Auto Sign Out on Client Expire JWT Angular

You’re using JWT for Authentication with your API. You have Angular on the frontend, speaking to an Express backend API. You sign your JWT to expire within a certain timeframe. How do we expire JWT? To prevent “401 Unauthorized” attempts, how do you log out the user on the client automatically when the expiry time on the server is about to expire or expires?

Here’s how I approached mine. You might find it useful.

The steps involved are:

  1. I sign a JWT with an expiry, say 7 days (should it be that long?)
  2. When the JWT is saved on the client browser to append to future Auth requests, a timestamp is added as to when it should expire
  3. We check the timestamp whenever our AppComponentcomponent is loaded, and see if not more than timestamp.
  4. If more, redirect to login, otherwise, that’s fine.

Enough talking. Shall we see some code?

Yes! Code

Our response from authentication (login) can look something like this with the signed token:'/login', function(req, res) {
    // Login logic here bla bla
    // If all success
    return res.json({
        'state': true,
        'token': "JWT" + " " + jwt.sign({
            'username': user.username,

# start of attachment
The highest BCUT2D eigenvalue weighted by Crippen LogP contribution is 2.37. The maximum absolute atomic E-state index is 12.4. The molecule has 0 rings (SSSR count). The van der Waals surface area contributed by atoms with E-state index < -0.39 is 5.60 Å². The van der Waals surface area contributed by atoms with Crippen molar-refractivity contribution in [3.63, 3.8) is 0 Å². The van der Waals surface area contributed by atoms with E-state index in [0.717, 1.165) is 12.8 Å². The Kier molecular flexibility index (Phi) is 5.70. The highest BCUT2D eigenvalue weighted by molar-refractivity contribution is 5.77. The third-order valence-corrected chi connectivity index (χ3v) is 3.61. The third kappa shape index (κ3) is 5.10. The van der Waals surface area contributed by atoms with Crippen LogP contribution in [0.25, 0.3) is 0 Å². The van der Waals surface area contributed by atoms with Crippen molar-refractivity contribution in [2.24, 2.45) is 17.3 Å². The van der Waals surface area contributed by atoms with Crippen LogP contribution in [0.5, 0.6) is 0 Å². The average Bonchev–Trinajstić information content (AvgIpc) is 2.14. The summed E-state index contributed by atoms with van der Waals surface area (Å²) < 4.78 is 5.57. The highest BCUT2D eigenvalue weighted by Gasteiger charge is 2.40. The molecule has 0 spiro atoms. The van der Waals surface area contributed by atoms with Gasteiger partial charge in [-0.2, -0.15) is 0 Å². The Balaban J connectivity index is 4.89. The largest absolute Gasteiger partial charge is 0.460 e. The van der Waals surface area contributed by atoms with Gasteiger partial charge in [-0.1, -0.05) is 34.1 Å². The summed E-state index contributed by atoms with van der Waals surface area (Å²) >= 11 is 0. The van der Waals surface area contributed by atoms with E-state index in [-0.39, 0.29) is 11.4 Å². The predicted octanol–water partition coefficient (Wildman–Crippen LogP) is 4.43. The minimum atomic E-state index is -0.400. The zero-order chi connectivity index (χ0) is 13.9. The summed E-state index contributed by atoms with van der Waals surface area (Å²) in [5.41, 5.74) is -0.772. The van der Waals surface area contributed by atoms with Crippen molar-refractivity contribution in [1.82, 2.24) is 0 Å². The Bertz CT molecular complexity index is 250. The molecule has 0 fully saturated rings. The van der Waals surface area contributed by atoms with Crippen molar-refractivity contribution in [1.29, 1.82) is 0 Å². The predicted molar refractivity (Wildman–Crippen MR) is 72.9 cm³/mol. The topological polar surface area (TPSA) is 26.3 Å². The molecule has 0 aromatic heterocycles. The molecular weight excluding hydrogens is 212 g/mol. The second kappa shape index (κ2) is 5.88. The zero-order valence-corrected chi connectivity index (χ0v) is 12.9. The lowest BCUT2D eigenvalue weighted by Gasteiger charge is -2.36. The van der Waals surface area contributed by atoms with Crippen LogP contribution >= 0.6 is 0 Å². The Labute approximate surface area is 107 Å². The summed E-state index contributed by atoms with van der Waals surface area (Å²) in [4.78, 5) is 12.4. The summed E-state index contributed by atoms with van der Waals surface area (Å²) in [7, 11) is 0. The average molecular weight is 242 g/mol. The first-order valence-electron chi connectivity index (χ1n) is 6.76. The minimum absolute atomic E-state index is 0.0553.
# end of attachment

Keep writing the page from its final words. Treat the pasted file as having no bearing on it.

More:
'_id': user._id
        }, config.secret, { expiresIn: 60 * 60 * 24 * 7 }) // one week

We sign with an expiry.

On the client, we consume and localStoragethis token like so:

  login(email_username: string, password: string) {
    const params = {
      email_username: email_username,
      password: password

    return + '/auth/login', JSON.stringify(params), {headers: this.headers})
      .map((res) => {
        localStorage.setItem('token', res.json().token);
        const time_to_login = + 604800000; // one week
        localStorage.setItem('timer', JSON.stringify(time_to_login));
        return res;

We save a localStorage item as token with value of res.json().token.

As we do, we initiate a timer timestamp of the current time plus 1 week more, all in milliseconds. returns the number of milliseconds elapsed since 1 January 1970 00:00:00 UTC.

This means our time_to_loginconstant is now 1 week ahead of current time.

What if the browser’s clock is wrong? That might be a downside of this approach of generating the on the client, rather than sending in the data from the server.

Whichever way you do it, works. I’m doing it on the client side, trusting anyone using the site is doing so with proper dates. Heck, if your date is 3 months wrong, the site won’t be accessible since I use LetsEncrypt, and the certificates are 3-months-issued

Then eventually, in our AppComponentwhich has something like the <router-outlet></router-outlet> from which the entire application in injected through, I can have this:

  ngOnInit() {
    const timer = JSON.parse(localStorage.getItem('timer'));
    if (timer && ( > timer)) {

Tadaaa! Again, trusting client’s time is correct.

In any case, the worst thing that could happen is user logging in every single time app is reloaded. Which is, I think enough punishment, for living a timeless life online.


I hope you found this useful. Will see you in the next one.


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